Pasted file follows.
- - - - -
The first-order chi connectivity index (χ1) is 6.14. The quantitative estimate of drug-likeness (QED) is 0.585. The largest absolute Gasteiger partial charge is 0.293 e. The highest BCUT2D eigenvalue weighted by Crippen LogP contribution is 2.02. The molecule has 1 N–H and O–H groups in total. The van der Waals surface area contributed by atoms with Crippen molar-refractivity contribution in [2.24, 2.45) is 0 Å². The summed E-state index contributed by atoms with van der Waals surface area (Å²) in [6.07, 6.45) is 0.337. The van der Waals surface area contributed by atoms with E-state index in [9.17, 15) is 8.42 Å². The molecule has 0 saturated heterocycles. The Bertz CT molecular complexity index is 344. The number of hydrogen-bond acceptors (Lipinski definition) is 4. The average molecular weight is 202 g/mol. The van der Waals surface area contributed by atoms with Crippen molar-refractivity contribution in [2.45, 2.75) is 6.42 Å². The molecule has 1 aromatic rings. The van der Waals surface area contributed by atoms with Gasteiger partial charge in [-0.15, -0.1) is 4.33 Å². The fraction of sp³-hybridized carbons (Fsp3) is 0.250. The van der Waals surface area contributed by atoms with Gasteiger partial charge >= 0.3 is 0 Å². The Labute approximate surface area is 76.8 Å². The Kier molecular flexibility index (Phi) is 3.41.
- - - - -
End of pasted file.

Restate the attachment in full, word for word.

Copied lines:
The first-order chi connectivity index (χ1) is 6.14. The quantitative estimate of drug-likeness (QED) is 0.585. The largest absolute Gasteiger partial charge is 0.293 e. The highest BCUT2D eigenvalue weighted by Crippen LogP contribution is 2.02. The molecule has 1 N–H and O–H groups in total. The van der Waals surface area contributed by atoms with Crippen molar-refractivity contribution in [2.24, 2.45) is 0 Å². The summed E-state index contributed by atoms with van der Waals surface area (Å²) in [6.07, 6.45) is 0.337. The van der Waals surface area contributed by atoms with E-state index in [9.17, 15) is 8.42 Å². The molecule has 0 saturated heterocycles. The Bertz CT molecular complexity index is 344. The number of hydrogen-bond acceptors (Lipinski definition) is 4. The average molecular weight is 202 g/mol. The van der Waals surface area contributed by atoms with Crippen molar-refractivity contribution in [2.45, 2.75) is 6.42 Å². The molecule has 1 aromatic rings. The van der Waals surface area contributed by atoms with Gasteiger partial charge in [-0.15, -0.1) is 4.33 Å². The fraction of sp³-hybridized carbons (Fsp3) is 0.250. The van der Waals surface area contributed by atoms with Gasteiger partial charge >= 0.3 is 0 Å². The Labute approximate surface area is 76.8 Å². The Kier molecular flexibility index (Phi) is 3.41.